Monday, March 1, 2021
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Hue And Cry Over Netaji Bose’s Photograph Unveiled By President Kovind At Rashtrapati Bhavan

On 25 January 2021, Twitter witnessed a surge in conversations about Netaji Bose’s photograph, making it to one of the trending topics on the social media platform. This is two days after India’s President Ram Nath Kovind unveiled a portrait of Netaji Subhas Chandra Bose at Rashtrapati Bhavan to commemorate his 125th birth anniversary. 

Twitter users including a number of verified handles claimed that the photograph President Kovind unveiled, was actually that of actor Prosenjit Chatterjee, who played Netaji in the 2019 movie Gumnaami

Actors, journalists, and politicians also shared this claim. 

Screenshot of Richa Chadha's claim that President Kovind unveiled the actor's photo
Screenshot of Richa Chadha’s claim that President Kovind unveiled the actor’s photo

Archived versions of these claims can be viewed here, here, here, here, and here

Earlier on Monday, the mix up on Bose’s photograph caused quite a stir on Twitter. “What a spurious debate!,” tweeted journalist Siddharth Zarabi. “And utterly shameful comments that drag in Rashtrapati Bhawan.” 

Another Twitter user’s post read, “This is unbelievably hilarious. The portrait that President of India unveiled, it is of Actor Prosenjit who played role of Netaji [look at eyes]. That’s like unveiling Portrait of Ajay Devgan as Bhagat Singh.”

“What’s next? Ben Kingsley’s pic as Gandhi’s & Roshan Seth’s as Nehru? Such disdain for Netaji has never been seen before. How can anyone be so uninformed?,” read user Gaurav Pandhi’s tweet. Now deleted. 

Mahua Moitra, Trinamool Congress MP, also mocked President Kovind for the alleged error. “After donating Rs 5 lakhs to the Ram temple the president honours Netaji by unveiling a portrait of Prasenjit, the actor who played him in biopic,” she had tweeted. “God Save India (because this government certainly can’t).” She has now deleted her tweet.

While, CNN’s contributing editor Aditya Raj Kaul called it a “needless controversy.”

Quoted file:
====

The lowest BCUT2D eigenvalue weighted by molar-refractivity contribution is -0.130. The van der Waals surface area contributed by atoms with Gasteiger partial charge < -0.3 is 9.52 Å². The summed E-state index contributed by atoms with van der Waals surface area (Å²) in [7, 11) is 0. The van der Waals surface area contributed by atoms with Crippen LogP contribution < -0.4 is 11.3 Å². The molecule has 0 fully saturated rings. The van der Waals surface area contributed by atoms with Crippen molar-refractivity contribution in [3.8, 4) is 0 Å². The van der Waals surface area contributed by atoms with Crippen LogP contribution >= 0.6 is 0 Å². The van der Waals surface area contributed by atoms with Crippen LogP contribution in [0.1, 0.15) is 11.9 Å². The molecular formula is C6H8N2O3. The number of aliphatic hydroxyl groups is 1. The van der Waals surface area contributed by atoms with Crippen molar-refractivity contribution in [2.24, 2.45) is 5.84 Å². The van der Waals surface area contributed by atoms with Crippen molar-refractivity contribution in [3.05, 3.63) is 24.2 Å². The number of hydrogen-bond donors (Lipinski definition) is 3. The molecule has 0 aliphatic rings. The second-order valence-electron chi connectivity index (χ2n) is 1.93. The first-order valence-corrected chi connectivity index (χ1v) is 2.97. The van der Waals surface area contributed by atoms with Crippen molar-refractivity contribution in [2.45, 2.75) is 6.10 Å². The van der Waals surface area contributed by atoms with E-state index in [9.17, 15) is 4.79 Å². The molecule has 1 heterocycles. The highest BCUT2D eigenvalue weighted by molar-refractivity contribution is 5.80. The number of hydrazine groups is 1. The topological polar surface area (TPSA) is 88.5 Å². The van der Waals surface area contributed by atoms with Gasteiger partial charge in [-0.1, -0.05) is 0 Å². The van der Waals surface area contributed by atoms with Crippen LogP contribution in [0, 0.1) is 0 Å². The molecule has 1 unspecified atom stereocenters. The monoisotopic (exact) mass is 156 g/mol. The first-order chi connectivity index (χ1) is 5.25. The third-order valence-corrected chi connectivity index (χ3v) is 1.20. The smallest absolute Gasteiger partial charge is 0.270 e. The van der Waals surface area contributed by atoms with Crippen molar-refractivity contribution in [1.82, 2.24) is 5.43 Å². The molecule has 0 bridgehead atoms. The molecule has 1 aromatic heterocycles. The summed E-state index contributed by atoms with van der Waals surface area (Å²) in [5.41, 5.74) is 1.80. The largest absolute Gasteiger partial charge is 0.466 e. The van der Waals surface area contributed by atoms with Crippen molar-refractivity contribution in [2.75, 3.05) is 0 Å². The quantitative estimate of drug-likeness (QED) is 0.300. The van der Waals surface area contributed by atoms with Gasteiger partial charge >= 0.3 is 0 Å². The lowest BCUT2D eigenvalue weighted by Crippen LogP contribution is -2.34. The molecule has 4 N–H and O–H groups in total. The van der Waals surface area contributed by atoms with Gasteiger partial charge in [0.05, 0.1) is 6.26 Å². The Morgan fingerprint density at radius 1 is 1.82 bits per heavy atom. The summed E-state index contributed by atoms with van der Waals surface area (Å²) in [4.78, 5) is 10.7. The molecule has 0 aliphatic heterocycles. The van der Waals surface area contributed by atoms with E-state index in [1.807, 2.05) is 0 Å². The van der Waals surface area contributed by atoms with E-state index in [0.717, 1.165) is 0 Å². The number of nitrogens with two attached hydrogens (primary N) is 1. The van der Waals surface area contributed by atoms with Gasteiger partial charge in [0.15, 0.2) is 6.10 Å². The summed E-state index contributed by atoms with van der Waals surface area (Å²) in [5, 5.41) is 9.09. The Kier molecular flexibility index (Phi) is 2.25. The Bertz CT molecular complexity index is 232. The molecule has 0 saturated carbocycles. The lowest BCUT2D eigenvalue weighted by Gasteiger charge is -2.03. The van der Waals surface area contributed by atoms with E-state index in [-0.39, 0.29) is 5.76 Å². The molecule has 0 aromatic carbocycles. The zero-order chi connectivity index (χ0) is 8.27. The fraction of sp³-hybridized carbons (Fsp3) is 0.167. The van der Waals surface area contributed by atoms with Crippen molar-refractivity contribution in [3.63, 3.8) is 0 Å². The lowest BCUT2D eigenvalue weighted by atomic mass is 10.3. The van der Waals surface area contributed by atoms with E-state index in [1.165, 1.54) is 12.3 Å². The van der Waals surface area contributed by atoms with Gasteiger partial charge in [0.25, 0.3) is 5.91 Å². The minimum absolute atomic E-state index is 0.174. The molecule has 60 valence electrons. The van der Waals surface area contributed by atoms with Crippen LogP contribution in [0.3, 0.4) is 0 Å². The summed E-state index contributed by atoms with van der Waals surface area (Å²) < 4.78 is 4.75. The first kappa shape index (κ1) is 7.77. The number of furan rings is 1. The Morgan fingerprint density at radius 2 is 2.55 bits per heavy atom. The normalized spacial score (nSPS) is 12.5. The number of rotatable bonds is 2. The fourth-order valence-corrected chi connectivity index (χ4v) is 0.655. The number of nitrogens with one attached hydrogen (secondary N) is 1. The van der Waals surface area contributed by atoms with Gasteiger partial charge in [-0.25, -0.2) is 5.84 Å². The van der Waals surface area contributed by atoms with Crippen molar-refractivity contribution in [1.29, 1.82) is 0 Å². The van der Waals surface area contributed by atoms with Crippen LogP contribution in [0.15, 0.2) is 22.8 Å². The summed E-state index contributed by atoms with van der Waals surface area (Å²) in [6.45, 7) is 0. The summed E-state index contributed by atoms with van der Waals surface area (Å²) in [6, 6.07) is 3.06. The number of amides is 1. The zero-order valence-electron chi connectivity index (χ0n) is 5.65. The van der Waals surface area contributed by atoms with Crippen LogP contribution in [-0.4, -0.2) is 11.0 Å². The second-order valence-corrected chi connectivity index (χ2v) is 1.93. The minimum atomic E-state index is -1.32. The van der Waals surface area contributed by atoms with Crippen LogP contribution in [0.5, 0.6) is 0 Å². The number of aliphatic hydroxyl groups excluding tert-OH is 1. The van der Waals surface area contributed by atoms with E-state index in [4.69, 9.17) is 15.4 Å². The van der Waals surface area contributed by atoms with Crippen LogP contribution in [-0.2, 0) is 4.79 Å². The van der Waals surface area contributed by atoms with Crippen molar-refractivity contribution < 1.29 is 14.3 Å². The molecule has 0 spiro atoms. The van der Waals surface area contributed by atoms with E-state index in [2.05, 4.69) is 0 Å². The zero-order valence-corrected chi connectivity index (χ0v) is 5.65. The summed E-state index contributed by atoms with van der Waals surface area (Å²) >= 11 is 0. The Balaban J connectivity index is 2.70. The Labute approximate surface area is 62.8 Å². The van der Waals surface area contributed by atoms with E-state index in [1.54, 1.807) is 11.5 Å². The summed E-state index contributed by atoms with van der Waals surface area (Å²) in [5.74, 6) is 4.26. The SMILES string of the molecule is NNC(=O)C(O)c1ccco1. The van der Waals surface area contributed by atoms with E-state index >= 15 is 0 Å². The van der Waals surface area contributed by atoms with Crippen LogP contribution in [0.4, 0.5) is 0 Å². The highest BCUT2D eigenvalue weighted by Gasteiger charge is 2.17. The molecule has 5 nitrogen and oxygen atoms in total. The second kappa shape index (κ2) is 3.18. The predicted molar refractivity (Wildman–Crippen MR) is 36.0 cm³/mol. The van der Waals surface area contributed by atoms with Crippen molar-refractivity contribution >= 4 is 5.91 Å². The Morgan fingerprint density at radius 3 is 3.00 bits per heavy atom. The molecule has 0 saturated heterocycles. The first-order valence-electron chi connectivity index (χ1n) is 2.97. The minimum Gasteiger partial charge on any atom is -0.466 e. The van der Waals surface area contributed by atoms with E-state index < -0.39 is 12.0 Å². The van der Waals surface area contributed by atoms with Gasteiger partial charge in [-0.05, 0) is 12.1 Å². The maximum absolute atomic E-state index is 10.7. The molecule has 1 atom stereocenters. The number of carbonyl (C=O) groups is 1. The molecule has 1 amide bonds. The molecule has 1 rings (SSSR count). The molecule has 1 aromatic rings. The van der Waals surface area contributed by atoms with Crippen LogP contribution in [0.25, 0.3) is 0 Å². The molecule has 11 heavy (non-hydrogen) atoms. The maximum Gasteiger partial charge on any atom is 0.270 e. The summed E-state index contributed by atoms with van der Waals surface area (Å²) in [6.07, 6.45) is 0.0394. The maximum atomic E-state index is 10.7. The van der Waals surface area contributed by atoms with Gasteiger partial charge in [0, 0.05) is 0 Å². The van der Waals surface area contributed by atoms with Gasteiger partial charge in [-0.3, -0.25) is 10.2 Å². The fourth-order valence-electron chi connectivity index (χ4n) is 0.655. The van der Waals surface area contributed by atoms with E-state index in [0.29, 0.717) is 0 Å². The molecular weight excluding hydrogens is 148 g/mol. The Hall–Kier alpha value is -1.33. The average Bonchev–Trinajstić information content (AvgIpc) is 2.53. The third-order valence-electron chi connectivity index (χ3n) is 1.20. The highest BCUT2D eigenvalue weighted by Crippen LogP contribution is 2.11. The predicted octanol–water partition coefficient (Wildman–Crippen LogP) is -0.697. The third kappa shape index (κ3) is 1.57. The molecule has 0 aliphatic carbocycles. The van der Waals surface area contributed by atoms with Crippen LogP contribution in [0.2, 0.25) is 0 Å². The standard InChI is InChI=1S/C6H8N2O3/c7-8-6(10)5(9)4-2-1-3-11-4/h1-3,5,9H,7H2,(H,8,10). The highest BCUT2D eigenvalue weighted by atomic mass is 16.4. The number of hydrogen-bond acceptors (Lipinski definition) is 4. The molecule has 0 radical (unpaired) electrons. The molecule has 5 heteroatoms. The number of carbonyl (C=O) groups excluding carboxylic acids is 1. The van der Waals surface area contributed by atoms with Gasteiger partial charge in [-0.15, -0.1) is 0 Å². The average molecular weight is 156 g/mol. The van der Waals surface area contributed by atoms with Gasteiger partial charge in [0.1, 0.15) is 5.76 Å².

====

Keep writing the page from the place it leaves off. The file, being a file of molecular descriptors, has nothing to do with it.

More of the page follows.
Other Side Of The Story  

On the same day, Srijit Mukherjee, the director of Gumnaami, tweeted the photograph of Bose which he said was the basis of the painting at Rashtrapati Bhavan made by Paresh Maity. “For any similarity of Prosenjit’s look to this photo, the credit goes to Somnath Kundu,” he tweeted. Kundu was the make-up artist for the movie. 

Also on Monday, Chatterjee himself congratulated Maity for the “wonderful piece of art.” “As an Actor, I’m elated that people thought, that the painting resembles my character in Gumnami,dir. by @srijitspeaketh and prosthetics by Somnath,” he tweeted.

Here’s Chaterjee talking to SVF about Gumnaami and his transition into Bose’s character. 

BJP leader Chandra Kumar Bose offered clarification on Netaji’s photograph. “This is the original photograph of #NetajiSubhasChandraBose, based on which renowned artist Shri #PareshMaity has drawn the portrait which was unveiled at Rashtrapati Bhavan on 23 Jan 2021, by Hon’ble President of India-Shri Ram Nath Kovind ji,” he tweeted. 

Political journalist at The Hindu Nistula Hebbar also clarified, “The original photo of Netaji on which artist Paresh Maity based the portrait unveiled at Rashtrapati Bhawan was sourced from Jayanti Bose Rakshit, Netaji’s grand neice.”

The government termed the debate “fake and based on poor research,” as per India Today. 

BJP’s Information Technology cell chief Amit Malviya also responded to those who claimed the portrait was of the actor. “If the neo-Bengal experts are done making a fool of themselves, outraging over the portrait of Netaji Subhash Chandra Bose, unveiled by the President of India, let me remind them that all their misplaced activism won’t be able to save Mamata Banerjee…” he tweeted.

A few of those who tweeted the initial claim later posted clarifications on the same. 

Supreme Court lawyer and National Spokesperson for INC, Jaiveer Shergill, also tweeted a correction.  

Lesson learnt: A few checks and background research before hastily posting on social media platforms could save spurious debates and unnecessary shaming. 


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Nikita Vashisth
Nikita Vashisth
Nikita is a writer and editor for English fact-checking. She also leads projects to understand the misinformation and fake-news ecosystem—with an emphasis on data and psychology. Previously, she has worked with IndiaSpend, CNN-News18 and written for Citizen Matters and Mongabay-India on the environment, health, and politics. She’s a postgraduate of the Computational Journalism program at Cardiff University, Wales.

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